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A vendor takes steamed buns for customers at a market in Xiangyang, Hubei province March 9, 2011.
A vendor takes steamed buns for customers at a market in Xiangyang, Hubei province March 9, 2011.

Guest Column

Global goal: a half-billion startups Add to ...

The passion and commitment of nearly 200 international leaders and the collective success of a three-year-old initiative might be one of the best examples of globalization in recent times.

Two weeks ago, I represented Canada at the Global Entrepreneurship Congress (GEC) in Shanghai. The GEC is an annual gathering of 105 Global Entrepreneurship Week (GEW) host countries – a powerful collective of organizations championing entrepreneurship around the world.

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The GEW movement – co-founded by the U.S.-based Kauffman Foundation and the British-based Enterprise UK – reached 7.25 million people in 2010, with world leaders, iconic entrepreneurs, and media all taking notice.

This year’s discussion went far beyond the cultural shifts in our own countries and on to something more globally profound: the possibility of a human endeavour for the benefit of all.

As the CEO of the Canadian Youth Business Foundation (CYBF), organizer of Global Entrepreneurship Week Canada, I have the privilege of getting up close and personal with the next generation of transformative Canadian talent that comes through CYBF’s doors armed with brilliant business ideas and desperate for start-up support.

The GEW 2010 campaign shifted from spreading the word of the benefits of a more entrepreneurial culture to the measurable outcomes and impact of start-ups. There were discussions about setting a global goal of stimulating a half-billion young people to consider entrepreneurship, some impactful stuff.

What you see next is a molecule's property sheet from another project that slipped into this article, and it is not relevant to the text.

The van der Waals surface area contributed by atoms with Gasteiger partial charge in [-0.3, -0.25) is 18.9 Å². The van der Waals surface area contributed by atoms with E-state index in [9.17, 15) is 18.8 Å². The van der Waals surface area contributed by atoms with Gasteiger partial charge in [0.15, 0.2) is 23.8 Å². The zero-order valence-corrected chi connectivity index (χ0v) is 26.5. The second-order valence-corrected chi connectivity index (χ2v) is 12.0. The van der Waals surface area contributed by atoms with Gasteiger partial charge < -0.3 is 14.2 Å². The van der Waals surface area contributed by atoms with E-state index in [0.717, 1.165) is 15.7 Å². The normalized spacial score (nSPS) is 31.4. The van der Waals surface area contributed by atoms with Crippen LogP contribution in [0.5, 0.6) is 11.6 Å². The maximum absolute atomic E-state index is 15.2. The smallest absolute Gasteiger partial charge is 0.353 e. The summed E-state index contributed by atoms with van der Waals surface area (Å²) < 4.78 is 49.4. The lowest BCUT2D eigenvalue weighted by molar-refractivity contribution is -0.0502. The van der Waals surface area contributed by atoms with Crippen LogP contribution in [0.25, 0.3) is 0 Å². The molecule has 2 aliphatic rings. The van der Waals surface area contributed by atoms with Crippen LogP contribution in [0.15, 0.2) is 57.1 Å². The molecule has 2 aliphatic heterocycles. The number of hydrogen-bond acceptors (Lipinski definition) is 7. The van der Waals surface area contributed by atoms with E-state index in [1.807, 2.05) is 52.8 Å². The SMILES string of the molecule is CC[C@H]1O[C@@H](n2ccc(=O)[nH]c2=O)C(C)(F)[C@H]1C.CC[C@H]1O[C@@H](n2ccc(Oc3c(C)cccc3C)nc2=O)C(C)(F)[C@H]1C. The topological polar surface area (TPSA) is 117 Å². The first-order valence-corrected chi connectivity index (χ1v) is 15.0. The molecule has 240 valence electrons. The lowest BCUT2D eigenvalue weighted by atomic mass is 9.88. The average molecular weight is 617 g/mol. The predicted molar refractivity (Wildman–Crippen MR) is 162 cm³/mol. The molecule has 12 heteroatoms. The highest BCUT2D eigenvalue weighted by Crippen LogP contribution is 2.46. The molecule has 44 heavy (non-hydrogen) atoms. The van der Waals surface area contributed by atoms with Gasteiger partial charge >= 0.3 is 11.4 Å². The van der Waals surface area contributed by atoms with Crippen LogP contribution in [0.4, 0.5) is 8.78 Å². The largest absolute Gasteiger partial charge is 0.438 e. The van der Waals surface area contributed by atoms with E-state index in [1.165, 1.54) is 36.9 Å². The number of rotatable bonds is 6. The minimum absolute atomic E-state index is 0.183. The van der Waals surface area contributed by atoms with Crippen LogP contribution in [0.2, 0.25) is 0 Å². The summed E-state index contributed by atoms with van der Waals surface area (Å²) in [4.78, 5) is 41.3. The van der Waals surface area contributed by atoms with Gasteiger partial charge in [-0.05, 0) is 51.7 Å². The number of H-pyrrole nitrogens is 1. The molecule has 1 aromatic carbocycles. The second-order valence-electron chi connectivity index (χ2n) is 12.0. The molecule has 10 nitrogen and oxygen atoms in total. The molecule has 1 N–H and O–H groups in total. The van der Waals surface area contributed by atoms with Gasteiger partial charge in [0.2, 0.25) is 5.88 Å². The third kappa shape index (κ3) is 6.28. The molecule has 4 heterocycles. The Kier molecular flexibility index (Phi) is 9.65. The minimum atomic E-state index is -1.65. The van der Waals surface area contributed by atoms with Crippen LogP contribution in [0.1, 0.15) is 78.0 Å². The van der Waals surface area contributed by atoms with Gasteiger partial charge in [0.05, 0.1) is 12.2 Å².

The fact the GEC was held in Shanghai was a fitting display of new enterprise as a critical global movement, and the key to prosperity and job creation. It was astounding to hear the keynote address delivered by Ms. Li Yandong – a senior member of the Communist Party of China Central Committee – focus on the importance of entrepreneurship education in universities and the need to support new start-up enterprises.

She even cited a target of having 2,000 incubators linked to universities in China.

In Canada, despite all the work that has been done, we cannot rest on our laurels. The federal government’s recent declaration of 2011 as the Year of the Entrepreneur was a giant leap forward in acknowledging the importance of the small-business sector. Incubators such as the Ryerson Digital Media Zone in Toronto and the University of Waterloo’s VeloCity are hotbeds of innovation paving the way for other universities and colleges to follow suit.

Universities are now offering degrees in entrepreneurship. Advancing Canadian Entrepreneurship (ACE) has a presence in nearly every university and college in the country. There is a tremendous benefit to catalyzing an ecosystem of entrepreneurship in Canada in a unified cause.

Any nation would benefit from a more entrepreneurial culture, and they all stand to gain from a more entrepreneurial world. But in order to do that, we have to work collectively to create a culture in which failure is a rite of passage, and we must allow entrepreneurs to learn quickly, pick up and start again. It’s the only way that Canada will be able to embrace wealth creation as a forum that benefits all.

Vivian Prokop is the CEO of the Canadian Youth Business Foundation, an organization dedicated to youth entrepreneurship, which provides character-based financing and business mentors to launch and sustain successful companies.

 

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